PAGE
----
In many instances, rape or sexual assault committed by an Indian in Indian Country is a federal crime. In 2004, Congress passed the Crime Victims’ Rights Act (18 U.S.C. § 3771), also known as the CVRA. This landmark federal legislation secures eight, major rights to federal victims of crime:
The right to reasonable, accurate, and timely notice of any public court proceeding, or any parole proceeding, involving the crime or any release or escape of the perpetrator
The right not to be excluded from any such public court proceeding, unless the court, after receiving clear and convincing evidence, determines that testimony by the victim would be materially altered if the victim heard other testimony at the proceeding
The right to be reasonably heard at any public proceeding in the district court involving the perpetrator’s release, plea, sentencing, or parole proceedings;
The reasonable right to confer with the attorney for the government in the case
The right to full and timely restitution as provided in law
The right proceedings free from unreasonable delay
The right to be treated with fairness and with respect for the victim's dignity and privacy
While the CVRA applies solely in federal jurisdictions, all states (and an increasing number of Tribes) have also adopted their own victims’ rights legislation. More than 100 Tribes have adopted some form of victims’ rights legislation. Some tribes have modeled victims’ rights codes after the federal and/or state statutes. Notification of hearings and the right to be heard during the sentencing phase are other common victims’ rights provisions in tribal codes.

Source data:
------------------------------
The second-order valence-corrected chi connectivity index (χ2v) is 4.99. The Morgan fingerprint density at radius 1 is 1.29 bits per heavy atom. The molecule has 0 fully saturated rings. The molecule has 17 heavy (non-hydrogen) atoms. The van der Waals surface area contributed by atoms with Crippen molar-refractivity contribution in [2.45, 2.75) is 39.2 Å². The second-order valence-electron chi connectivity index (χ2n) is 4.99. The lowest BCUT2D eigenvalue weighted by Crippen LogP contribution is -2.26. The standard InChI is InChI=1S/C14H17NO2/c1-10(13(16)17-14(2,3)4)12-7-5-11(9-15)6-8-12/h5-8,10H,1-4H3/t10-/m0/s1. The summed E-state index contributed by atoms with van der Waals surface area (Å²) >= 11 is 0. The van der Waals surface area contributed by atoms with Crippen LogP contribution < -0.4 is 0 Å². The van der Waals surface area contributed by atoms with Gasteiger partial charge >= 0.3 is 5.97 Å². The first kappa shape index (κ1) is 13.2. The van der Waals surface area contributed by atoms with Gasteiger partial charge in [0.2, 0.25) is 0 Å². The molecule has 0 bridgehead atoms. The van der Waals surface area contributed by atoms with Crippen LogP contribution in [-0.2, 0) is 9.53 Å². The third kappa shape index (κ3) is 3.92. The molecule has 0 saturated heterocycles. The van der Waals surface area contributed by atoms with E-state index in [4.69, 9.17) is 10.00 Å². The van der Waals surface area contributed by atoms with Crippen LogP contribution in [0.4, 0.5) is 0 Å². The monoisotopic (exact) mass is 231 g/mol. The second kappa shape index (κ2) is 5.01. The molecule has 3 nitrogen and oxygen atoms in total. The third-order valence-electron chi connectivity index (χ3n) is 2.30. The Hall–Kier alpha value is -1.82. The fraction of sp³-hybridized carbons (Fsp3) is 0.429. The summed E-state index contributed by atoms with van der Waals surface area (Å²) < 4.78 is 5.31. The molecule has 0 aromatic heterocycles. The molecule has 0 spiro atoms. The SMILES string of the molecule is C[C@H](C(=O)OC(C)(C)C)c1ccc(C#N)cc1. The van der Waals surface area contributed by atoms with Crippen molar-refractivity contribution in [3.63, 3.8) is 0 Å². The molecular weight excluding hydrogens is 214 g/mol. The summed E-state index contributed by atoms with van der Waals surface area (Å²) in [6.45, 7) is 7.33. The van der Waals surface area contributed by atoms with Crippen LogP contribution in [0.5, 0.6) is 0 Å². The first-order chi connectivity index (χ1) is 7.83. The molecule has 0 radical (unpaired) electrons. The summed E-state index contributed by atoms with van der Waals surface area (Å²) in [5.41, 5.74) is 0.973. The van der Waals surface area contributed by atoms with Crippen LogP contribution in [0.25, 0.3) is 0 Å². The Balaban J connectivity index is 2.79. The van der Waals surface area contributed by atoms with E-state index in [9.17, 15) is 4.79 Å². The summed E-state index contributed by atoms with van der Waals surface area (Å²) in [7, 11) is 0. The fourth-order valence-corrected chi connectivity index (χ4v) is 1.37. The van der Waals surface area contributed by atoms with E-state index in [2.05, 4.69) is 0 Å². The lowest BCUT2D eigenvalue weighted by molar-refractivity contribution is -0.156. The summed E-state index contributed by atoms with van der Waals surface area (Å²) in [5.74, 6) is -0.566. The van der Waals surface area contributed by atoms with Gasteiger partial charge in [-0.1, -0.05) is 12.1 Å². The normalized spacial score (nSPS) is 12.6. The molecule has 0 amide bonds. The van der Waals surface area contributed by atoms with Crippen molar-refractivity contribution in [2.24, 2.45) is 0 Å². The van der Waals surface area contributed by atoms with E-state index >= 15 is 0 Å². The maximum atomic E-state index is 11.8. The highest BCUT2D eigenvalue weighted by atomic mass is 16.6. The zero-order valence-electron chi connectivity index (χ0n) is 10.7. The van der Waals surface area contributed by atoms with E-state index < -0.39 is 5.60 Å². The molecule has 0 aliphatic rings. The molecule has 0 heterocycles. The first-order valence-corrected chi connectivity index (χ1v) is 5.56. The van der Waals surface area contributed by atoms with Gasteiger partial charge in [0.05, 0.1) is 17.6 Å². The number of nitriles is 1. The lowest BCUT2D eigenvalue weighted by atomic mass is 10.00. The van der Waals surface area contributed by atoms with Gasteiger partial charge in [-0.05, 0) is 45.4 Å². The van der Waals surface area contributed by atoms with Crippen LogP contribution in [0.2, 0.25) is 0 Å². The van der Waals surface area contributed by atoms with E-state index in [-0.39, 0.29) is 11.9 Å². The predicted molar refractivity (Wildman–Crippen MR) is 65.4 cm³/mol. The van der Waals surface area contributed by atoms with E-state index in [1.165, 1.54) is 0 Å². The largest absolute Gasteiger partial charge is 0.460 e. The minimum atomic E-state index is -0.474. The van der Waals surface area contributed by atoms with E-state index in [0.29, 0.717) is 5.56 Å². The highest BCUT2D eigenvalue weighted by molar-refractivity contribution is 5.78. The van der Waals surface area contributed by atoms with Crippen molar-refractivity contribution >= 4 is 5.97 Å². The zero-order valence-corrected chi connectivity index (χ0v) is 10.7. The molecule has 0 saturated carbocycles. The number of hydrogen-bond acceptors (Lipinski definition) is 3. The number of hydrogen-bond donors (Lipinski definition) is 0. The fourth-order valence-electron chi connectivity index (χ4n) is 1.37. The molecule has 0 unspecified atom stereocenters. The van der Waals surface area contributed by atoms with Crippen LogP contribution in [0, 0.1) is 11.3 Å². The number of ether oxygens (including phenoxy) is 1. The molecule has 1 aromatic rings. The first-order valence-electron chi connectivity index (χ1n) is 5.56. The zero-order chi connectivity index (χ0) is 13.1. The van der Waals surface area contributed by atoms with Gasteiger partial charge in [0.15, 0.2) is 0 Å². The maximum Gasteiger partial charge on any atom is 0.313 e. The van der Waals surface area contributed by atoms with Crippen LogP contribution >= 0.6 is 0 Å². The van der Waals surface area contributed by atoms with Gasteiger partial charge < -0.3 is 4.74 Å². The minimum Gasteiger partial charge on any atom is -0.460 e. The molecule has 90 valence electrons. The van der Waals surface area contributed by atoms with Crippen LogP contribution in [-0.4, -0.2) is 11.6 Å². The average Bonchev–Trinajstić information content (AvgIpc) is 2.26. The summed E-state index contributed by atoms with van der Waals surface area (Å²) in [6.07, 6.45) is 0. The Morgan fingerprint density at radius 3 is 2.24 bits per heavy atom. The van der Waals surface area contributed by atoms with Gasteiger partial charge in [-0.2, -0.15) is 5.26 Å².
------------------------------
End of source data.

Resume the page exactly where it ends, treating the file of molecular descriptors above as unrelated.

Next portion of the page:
American Indian/Alaskan Native women are citizens of their tribe, the state in which they live, and of the United States. Sexual assault victims may access state victim compensation funds for crimes reported to state, tribal, or federal law enforcement that are not prosecuted by the federal government. Federal victim compensation funds are available for crimes committed under federal law.
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